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Sidath Munasinghe for AWS Community Builders

Posted on • Originally published at Medium

Generative AI on AWS with Amazon Bedrock

Amazon Bedrock is a managed service that provides high-performing foundation models (FMs) from leading AI companies using a single interface. With Bedrock, we don’t need to worry about hosting and managing the infrastructure for the foundation models. We can directly jump into consuming these models with its APIs and start building apps. Further, we can customize these foundation models to fit our use cases and also integrate them with knowledge bases and agents to provide enhanced features.

Here are some key features of Amazon Bedrock.

  • Play with several foundation models and see which suites your use case mostly, and start building apps
  • Fine-tune or customize the foundation models with specific datasets and parameters to enhance its capabilities
  • Integrate knowledge bases and tailor and augment foundation models to specific tasks or domains
  • Integrate agents and enrich reasoning capabilities to trigger intelligent actions

Foundation Models

Foundation models are the basic building block of Bedrock. The following diagram shows a few foundation models provided by different AI companies on Bedrock. This list will continue to grow as AWS adds more models. Each model is specific for certain tasks, and depending on your use case, the most appropriate one needs to be selected. Further, each model has different pricing models.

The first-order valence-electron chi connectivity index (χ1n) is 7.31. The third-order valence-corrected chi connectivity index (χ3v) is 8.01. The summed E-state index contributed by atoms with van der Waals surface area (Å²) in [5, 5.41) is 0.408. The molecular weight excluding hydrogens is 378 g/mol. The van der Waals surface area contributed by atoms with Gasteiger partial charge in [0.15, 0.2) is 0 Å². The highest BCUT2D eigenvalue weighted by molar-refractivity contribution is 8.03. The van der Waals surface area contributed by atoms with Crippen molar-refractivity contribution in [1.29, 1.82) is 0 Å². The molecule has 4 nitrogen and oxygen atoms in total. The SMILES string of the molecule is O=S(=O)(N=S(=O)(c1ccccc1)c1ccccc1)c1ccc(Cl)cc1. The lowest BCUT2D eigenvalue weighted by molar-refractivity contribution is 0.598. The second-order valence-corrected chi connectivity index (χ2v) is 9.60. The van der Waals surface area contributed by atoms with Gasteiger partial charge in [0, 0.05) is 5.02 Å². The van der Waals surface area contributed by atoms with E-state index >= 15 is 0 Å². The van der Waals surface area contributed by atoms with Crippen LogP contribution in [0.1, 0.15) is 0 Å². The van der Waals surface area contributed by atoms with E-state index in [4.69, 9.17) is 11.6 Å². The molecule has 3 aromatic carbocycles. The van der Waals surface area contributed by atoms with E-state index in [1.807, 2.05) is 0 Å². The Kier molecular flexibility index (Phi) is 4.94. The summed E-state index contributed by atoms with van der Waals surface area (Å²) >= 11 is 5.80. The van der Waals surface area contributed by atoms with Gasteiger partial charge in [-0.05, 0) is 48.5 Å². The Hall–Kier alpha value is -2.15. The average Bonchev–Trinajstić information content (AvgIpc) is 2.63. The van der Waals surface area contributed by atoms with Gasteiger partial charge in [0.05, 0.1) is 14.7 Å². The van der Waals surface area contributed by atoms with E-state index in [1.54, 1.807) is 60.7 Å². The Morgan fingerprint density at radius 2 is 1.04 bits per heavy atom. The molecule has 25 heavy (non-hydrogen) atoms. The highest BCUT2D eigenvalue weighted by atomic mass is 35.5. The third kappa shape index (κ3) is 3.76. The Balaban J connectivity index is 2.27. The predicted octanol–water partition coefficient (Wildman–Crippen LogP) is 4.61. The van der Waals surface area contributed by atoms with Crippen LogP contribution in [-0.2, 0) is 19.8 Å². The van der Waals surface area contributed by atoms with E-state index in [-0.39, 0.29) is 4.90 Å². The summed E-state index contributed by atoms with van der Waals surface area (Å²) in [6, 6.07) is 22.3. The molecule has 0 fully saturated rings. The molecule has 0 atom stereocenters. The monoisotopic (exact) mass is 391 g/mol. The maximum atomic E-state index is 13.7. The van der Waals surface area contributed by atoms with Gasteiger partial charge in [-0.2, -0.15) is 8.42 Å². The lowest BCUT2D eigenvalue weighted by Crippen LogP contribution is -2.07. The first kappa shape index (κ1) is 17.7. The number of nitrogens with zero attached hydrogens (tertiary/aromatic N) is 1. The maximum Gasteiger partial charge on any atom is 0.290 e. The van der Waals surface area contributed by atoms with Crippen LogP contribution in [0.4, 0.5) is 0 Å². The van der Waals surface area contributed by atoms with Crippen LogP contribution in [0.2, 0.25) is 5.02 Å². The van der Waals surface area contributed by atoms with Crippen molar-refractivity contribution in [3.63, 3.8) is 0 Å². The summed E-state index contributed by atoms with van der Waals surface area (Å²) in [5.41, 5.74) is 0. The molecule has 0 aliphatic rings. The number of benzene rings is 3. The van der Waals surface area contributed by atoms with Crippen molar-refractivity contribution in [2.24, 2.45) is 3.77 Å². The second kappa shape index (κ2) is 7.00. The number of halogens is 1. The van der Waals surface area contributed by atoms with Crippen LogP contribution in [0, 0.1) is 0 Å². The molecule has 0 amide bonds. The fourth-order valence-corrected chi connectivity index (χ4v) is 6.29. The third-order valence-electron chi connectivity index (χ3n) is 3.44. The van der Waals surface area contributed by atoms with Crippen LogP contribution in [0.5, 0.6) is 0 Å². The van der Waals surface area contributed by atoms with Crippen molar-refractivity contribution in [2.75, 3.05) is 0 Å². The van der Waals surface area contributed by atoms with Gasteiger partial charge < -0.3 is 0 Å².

Supported foundation models in Bedrock

AWS Bedrock provides a playground where you can experiment with different models by adjusting their parameters like temperature and observe how their behaviour change. The following diagram shows a scenario of using the Titan model created by Amazon to handle text inputs.

Text to text processing with Titan model

Additionally, to the playground, we can access these models programmatically with a single API using the AWS SDK. The implementation remains the same even if you want to change the model occasionally because of that. It’s simply a matter of updating the configurations to utilize the appropriate model.

Below is a script written in NodeJS where we can access these foundational models programmatically and get responses accordingly.

const client = new BedrockRuntimeClient({
  region: 'us-east-1',
  credentials: {
    accessKeyId: process.env.AWS_ACCESS_KEY_ID,
    secretAccessKey: process.env.AWS_SECRET_ACCESS_KEY,

async function ask(prompt) {
  const params = {
    modelId: 'amazon.titan-text-express-v1',
    body: JSON.stringify({
      inputText: prompt,
      textGenerationConfig: {
        temperature: 0.7,
        topP: 0.9,
        maxTokenCount: 800,
    accept: 'application/json',
    contentType: 'application/json',
  console.log('Prompt:', prompt);
  const command = new InvokeModelCommand(params);
  const response = await client.send(command);
  const decodedString = convertByteToString(response?.body);
  const data = convertToJSON(decodedString);
  return data?.results[0]?.outputText;

ask('Give me a short description about Sri Lanka').then((response) => console.log("Answer:", response));
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Once the script is run, we can see that it is giving us responses.

Accessing Bedrock AI models programmatically

The full implementation can be found on this GitHub repository.

This can be seamlessly integrated into any app and further expanded by customizing the prompt based on specific use cases. See how using Bedrock to fulfil the generative AI needs is effortless.

Custom Models